Urea-formaldehyde foam initially was used back several decades ago at the time the market first saw cavity wall insulation introduced. This kind of insulation degrades gradually as the years pass by, meaning it falls down towards the bottom of any cavity it is in. That means that as it gets older, its efficiency goes down.

One question we wind up getting asked quite a bit is how dangerous urea-formaldehyde foam insulation can be. As this material degrades, there is the possibility of production of a gas. If this gas is disturbed enough to be exposed to anyone living on a property, then it has the potential to cause things like wheezing, coughing, water eyes, and burning nose and eyes.

Longer-term health impacts aren’t as well-known. Having said that, a number of studies indicate that formaldehyde might be a potential human carcinogen that might have the capacity to cause cancer in people, if there are conditions of especially prolonged and/or high exposure.

If your property has urea-formaldehyde foam insulation, then it might be worth thinking about removing your insulation and replacing it so you can improve your home’s efficiency. You can also possibly avoid health implications should your insulation get disturbed.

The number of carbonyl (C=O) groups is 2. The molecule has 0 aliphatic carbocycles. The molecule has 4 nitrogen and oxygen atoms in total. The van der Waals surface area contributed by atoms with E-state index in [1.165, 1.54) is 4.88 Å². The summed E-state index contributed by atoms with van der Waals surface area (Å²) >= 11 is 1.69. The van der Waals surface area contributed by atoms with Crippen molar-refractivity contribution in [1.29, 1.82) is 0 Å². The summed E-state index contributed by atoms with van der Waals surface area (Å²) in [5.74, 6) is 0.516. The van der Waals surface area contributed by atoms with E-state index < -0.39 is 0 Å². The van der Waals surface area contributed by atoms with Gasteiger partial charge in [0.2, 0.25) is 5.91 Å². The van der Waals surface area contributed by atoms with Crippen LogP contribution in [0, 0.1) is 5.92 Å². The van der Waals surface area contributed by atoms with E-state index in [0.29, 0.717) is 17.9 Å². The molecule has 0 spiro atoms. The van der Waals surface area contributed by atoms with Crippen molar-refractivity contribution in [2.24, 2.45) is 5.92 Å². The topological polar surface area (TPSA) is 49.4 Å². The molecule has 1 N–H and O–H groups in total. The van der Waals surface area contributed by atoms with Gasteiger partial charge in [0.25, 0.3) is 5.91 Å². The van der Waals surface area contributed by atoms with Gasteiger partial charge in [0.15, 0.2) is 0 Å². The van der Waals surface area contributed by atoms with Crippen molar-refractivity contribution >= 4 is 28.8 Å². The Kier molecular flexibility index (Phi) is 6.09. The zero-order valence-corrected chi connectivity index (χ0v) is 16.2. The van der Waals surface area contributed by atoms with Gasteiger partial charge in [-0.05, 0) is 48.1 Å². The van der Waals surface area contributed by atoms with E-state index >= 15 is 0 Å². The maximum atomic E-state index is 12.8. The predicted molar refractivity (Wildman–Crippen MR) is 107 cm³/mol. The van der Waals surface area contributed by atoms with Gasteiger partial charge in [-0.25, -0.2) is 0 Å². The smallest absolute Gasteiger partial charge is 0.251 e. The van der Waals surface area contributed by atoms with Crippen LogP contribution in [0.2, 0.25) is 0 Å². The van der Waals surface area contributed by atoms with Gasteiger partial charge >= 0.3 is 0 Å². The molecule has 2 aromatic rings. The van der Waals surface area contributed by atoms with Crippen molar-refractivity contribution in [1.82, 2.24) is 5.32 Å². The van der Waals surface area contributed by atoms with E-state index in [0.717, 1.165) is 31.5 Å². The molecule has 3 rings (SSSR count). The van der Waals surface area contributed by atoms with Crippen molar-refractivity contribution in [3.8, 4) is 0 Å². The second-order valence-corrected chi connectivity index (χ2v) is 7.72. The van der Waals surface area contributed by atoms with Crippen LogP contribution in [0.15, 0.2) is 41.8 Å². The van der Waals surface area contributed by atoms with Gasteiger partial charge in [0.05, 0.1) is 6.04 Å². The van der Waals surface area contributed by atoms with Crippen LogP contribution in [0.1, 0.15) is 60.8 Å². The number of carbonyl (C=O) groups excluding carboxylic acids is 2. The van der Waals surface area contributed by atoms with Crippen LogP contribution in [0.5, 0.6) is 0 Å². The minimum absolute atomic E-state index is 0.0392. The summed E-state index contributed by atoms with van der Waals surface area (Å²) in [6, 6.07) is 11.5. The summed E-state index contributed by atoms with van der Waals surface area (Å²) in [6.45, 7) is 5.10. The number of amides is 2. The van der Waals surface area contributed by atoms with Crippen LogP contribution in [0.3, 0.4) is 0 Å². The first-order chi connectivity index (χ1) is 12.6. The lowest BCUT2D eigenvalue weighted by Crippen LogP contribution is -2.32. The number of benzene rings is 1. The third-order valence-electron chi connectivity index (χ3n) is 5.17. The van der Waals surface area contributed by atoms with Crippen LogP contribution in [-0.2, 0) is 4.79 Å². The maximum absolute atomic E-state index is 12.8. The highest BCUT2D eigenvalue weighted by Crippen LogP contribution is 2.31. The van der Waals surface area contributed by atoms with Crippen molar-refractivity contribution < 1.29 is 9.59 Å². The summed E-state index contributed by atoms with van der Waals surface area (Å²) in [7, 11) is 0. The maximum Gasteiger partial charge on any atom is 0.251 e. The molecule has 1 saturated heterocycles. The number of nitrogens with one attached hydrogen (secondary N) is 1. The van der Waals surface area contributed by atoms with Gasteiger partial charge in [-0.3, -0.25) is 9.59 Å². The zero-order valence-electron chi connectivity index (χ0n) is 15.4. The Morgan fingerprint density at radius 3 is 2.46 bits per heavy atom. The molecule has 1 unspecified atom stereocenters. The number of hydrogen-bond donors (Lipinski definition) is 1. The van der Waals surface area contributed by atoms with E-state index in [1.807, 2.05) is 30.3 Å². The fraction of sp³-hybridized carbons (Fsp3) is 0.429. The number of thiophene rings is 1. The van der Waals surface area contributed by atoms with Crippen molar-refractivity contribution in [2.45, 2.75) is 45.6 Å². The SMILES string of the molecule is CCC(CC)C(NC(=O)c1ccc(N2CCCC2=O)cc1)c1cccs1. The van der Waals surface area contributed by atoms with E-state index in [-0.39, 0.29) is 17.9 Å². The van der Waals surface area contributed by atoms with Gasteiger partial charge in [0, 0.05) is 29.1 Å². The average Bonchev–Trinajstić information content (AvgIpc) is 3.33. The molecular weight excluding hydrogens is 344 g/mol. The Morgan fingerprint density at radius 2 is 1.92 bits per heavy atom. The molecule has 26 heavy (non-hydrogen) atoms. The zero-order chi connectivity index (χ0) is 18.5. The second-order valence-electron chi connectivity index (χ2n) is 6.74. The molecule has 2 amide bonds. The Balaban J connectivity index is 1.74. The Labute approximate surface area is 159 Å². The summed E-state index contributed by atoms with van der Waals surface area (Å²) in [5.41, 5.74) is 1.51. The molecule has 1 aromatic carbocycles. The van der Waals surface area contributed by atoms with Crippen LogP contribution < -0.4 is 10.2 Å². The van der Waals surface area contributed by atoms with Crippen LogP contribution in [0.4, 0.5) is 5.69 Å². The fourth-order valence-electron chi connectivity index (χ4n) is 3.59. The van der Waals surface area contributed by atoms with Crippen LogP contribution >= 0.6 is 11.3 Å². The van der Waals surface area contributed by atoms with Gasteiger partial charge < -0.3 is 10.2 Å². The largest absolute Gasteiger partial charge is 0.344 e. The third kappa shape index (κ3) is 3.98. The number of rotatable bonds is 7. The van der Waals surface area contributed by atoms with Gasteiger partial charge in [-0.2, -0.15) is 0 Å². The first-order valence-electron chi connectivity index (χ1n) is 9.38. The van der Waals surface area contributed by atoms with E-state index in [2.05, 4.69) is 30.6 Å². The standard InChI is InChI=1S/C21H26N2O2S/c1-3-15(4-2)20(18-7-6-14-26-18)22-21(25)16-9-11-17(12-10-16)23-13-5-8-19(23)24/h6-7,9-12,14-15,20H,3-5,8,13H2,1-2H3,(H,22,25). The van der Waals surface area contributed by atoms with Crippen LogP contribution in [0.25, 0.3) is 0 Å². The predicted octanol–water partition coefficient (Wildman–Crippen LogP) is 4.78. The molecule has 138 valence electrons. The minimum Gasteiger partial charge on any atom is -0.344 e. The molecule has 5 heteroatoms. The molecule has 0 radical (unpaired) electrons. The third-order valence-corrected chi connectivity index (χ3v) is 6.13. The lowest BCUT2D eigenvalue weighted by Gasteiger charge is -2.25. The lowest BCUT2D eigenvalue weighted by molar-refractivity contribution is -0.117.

Your CIGA guarantee might be effective under such circumstances, which means you should check out your guarantee as soon as you can. If your insulation is left without treatment, it might wind up being a lot more costly for your money and your health.

If you have any issues of any other kind with the cavity wall insulation that you have, it might be due to the original installer having failed to follow appropriate guidelines during their work. It’s now readily obvious that hundreds of thousands of UK home owners are going to need remedial work involving full extraction of their cavity wall insulation which might also mean a variety of other repairs or replacements associated with the original install.

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